Getting into the car on a cold morning is bad enough without discovering that your speakers have frozen over and are refusing to work. But is that really possible? Can freezing damage the car speakers?
Generally, car speakers are built to withstand normal outdoor temperatures that your car can expect to see. This includes freezing cold, which shouldn’t damage the actual speaker itself, even for sustained periods of time. Still, there is some concern about freezing water in a car speaker.
If you’re concerned that your car’s speakers might be affected by the cold, read on to see what’s actually causing the damage and how you can prevent it.
Can Freezing Damage Car Speakers?
While the cold itself won’t damage a speaker’s internal components, cold air mixed with moisture can cause serious damage when allowed to freeze components over. Water on the electrical terminals of a speaker can cause a short circuit while expanding frozen water can push components out of place and cause warping.
Very cold speaker parts can also be quite fragile. If used too quickly after long exposure to cold air, a speaker’s parts may crack or even shatter from intense vibrations. This can harm not only the outer shell but also some of the key amplifiers in the device, making it difficult to repair.
Cold temperatures are also bad for the adhesives that hold many speaker components together. These adhesives may lose their effectiveness when exposed to the cold for too long, causing your speaker to simply fall apart. This can leave hard-to-remove residue on the casing and components that can make reapplying adhesive difficult.
What Can Damage Car Speakers?
Freezing isn’t the only thing that can damage your speakers. Letting them get too warm can also be a serious issue. Leaving speakers in extremely hot temperatures can lead to melting or permanent warping of components, which can render them unusable.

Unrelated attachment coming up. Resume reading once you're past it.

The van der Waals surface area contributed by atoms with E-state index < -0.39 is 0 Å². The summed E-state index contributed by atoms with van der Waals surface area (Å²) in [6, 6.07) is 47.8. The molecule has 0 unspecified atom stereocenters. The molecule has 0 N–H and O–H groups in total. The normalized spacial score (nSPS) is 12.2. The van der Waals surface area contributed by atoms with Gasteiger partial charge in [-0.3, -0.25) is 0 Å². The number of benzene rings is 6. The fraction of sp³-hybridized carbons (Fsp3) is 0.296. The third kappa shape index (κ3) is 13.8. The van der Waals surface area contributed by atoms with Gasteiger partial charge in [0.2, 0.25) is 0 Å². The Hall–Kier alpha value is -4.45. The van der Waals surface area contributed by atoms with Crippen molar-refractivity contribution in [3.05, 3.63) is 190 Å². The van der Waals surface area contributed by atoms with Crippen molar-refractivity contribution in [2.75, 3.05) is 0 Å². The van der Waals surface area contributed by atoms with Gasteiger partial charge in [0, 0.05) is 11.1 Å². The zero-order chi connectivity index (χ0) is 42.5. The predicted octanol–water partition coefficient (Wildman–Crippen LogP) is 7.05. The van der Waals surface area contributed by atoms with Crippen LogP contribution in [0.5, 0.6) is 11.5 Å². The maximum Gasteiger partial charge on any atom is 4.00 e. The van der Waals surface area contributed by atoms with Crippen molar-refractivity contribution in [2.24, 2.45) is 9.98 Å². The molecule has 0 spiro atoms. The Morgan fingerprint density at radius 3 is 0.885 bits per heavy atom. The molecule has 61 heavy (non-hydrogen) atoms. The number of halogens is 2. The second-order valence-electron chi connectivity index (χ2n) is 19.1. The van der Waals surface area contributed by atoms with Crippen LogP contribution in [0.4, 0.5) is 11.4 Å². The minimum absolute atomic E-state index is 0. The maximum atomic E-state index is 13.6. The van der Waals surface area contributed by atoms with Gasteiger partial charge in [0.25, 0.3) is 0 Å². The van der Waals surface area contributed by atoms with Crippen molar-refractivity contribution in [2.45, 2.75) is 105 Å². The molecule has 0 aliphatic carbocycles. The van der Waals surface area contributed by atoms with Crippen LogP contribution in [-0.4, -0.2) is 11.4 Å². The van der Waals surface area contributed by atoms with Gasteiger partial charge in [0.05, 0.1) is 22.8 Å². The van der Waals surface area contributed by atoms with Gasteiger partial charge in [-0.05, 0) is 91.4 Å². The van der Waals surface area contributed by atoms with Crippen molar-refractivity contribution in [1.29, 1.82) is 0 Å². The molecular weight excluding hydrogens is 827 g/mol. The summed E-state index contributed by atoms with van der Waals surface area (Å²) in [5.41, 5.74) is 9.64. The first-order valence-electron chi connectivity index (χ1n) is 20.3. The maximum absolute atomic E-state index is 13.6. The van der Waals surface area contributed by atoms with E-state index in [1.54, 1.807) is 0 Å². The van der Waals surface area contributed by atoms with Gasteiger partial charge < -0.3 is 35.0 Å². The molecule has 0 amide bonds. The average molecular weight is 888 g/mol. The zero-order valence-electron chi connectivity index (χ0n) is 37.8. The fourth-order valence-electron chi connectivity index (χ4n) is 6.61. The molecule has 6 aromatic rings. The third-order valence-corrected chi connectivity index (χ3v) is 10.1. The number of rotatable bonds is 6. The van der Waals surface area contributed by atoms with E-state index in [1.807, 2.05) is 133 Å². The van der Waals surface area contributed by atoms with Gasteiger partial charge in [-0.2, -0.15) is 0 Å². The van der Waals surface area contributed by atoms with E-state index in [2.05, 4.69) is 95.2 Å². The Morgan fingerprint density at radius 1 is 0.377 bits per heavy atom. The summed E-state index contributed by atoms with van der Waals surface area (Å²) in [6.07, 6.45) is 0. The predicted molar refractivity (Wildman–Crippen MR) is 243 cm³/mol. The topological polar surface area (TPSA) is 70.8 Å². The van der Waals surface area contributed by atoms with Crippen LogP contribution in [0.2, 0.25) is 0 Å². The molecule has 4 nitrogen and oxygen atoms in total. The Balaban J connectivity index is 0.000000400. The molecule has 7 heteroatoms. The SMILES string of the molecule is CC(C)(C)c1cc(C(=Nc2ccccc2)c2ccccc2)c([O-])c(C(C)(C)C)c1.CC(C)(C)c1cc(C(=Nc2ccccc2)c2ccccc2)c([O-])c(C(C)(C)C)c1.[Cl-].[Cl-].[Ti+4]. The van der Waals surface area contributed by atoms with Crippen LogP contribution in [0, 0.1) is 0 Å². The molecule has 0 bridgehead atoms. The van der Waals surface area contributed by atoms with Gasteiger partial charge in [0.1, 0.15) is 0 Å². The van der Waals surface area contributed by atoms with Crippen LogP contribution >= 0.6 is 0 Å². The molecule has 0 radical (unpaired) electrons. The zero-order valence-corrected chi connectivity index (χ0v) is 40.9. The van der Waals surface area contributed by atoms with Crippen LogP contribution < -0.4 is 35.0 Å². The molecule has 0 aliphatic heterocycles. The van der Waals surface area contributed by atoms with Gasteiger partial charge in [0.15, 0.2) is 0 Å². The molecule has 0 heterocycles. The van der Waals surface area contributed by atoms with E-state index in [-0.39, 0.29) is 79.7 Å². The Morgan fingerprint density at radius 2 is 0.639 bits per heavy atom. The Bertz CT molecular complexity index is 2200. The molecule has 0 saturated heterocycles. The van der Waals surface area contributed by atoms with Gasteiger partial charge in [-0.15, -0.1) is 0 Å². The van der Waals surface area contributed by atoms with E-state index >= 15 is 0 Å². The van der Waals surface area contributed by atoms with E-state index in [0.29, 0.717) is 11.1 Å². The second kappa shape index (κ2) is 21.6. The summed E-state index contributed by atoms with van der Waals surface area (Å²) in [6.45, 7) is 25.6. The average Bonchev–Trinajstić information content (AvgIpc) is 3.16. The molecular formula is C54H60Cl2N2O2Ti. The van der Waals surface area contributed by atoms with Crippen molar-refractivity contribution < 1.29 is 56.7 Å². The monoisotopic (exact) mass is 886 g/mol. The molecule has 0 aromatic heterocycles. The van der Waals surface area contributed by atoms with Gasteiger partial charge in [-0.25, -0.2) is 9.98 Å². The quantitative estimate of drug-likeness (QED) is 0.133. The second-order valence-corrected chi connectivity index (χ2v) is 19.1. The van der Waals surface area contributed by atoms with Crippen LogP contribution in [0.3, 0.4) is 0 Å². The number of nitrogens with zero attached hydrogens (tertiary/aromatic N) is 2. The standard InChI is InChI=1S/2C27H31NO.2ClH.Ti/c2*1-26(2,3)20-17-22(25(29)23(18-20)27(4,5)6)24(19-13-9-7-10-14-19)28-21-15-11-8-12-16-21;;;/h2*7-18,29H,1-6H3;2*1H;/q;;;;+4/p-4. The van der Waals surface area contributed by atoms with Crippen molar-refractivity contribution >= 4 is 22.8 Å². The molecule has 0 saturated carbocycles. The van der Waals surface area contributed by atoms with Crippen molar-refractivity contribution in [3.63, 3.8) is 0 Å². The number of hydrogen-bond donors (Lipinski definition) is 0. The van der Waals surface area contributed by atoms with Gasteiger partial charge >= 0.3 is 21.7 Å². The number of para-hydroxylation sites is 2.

Cycling between the two extremes of temperature can be just as bad for the speaker. It can cause the surround and other components to become brittle and may make the sound significantly worse if it doesn’t completely stop the speakers from working. This can lead to blowouts, shorts, and other failures.
Of course, one of the biggest dangers, no matter the temperature, is leaving your speakers in a particularly humid environment. Water condensing or collecting inside the speaker can lead to electrical malfunctions like short circuits. It can also lead to the development of corrosion, mildew, or mold, which can stop a speaker from working and make it unsalvageable.
How to Protect Your Car Speakers from Damage
Understanding the kinds of damage your speakers are susceptible to is half the battle; the other half is knowing how to stop that damage from happening in the first place. Here are a few things you can do.
- Allow your speakers to warm up before turning them on. This is potentially the most important way to prevent freezing damage in your car speakers. Run your car for a few minutes before turning the speakers on, with the heater going. This allows any water to melt and evaporate slowly instead of all at once, preventing a short circuit.
- Keep your speakers as temperature-neutral as you can. Park your car in the shade during the summer and in the sun during the winter. Whenever possible, park inside a garage or other controlled area.
- Check your speakers regularly. Check the adhesives for functionality and the plastic for any signs of wear. If you notice any poor repair, fix it immediately or get your speaker serviced professionally.
Your car’s speakers are relatively sturdy, so following this advice should be more than enough to keep them working for a long time to come.
As Long as It’s Dry, Your Speakers Are Fine
Cold air can make for lots of unpleasant driving conditions. For your speakers, it can mean frozen water in the components, ineffective adhesives, and the loss of some structural integrity, which could require costly repairs or even replacements.
It doesn’t happen all at once, though, and it doesn’t have to mean damage to your speakers. As long as you keep your speakers dry and stable, they should be good to go even on the coldest of days.
More Related Articles: